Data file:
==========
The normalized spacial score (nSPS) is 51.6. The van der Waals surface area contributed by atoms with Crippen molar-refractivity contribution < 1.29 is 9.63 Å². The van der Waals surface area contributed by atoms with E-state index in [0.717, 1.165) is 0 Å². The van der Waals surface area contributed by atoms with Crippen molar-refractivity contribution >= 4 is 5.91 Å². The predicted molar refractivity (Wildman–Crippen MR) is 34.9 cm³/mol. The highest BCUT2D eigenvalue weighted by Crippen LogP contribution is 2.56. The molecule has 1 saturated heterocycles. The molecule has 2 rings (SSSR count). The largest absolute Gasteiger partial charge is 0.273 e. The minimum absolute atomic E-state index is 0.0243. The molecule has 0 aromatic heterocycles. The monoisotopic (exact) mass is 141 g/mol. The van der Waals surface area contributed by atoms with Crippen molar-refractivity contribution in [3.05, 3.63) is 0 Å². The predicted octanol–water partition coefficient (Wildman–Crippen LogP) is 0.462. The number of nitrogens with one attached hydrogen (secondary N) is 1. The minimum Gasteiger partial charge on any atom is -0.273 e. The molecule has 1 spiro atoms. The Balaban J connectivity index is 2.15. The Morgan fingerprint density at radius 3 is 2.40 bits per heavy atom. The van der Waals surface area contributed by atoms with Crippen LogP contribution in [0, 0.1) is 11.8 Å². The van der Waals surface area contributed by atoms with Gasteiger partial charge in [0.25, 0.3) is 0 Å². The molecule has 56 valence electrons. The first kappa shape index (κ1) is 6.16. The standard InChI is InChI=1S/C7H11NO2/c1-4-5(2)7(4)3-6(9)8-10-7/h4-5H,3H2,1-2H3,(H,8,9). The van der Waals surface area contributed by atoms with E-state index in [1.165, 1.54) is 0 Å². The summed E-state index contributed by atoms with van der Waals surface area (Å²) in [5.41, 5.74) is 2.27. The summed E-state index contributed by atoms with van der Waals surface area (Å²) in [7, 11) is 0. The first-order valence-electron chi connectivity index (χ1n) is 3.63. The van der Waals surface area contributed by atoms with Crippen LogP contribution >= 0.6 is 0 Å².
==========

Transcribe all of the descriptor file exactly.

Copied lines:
The normalized spacial score (nSPS) is 51.6. The van der Waals surface area contributed by atoms with Crippen molar-refractivity contribution < 1.29 is 9.63 Å². The van der Waals surface area contributed by atoms with E-state index in [0.717, 1.165) is 0 Å². The van der Waals surface area contributed by atoms with Crippen molar-refractivity contribution >= 4 is 5.91 Å². The predicted molar refractivity (Wildman–Crippen MR) is 34.9 cm³/mol. The highest BCUT2D eigenvalue weighted by Crippen LogP contribution is 2.56. The molecule has 1 saturated heterocycles. The molecule has 2 rings (SSSR count). The largest absolute Gasteiger partial charge is 0.273 e. The minimum absolute atomic E-state index is 0.0243. The molecule has 0 aromatic heterocycles. The monoisotopic (exact) mass is 141 g/mol. The van der Waals surface area contributed by atoms with Crippen molar-refractivity contribution in [3.05, 3.63) is 0 Å². The predicted octanol–water partition coefficient (Wildman–Crippen LogP) is 0.462. The number of nitrogens with one attached hydrogen (secondary N) is 1. The minimum Gasteiger partial charge on any atom is -0.273 e. The molecule has 1 spiro atoms. The Balaban J connectivity index is 2.15. The Morgan fingerprint density at radius 3 is 2.40 bits per heavy atom. The van der Waals surface area contributed by atoms with Crippen LogP contribution in [0, 0.1) is 11.8 Å². The van der Waals surface area contributed by atoms with Gasteiger partial charge in [0.25, 0.3) is 0 Å². The molecule has 56 valence electrons. The first kappa shape index (κ1) is 6.16. The standard InChI is InChI=1S/C7H11NO2/c1-4-5(2)7(4)3-6(9)8-10-7/h4-5H,3H2,1-2H3,(H,8,9). The van der Waals surface area contributed by atoms with E-state index in [1.165, 1.54) is 0 Å². The summed E-state index contributed by atoms with van der Waals surface area (Å²) in [5.41, 5.74) is 2.27. The summed E-state index contributed by atoms with van der Waals surface area (Å²) in [7, 11) is 0. The first-order valence-electron chi connectivity index (χ1n) is 3.63. The van der Waals surface area contributed by atoms with Crippen LogP contribution >= 0.6 is 0 Å².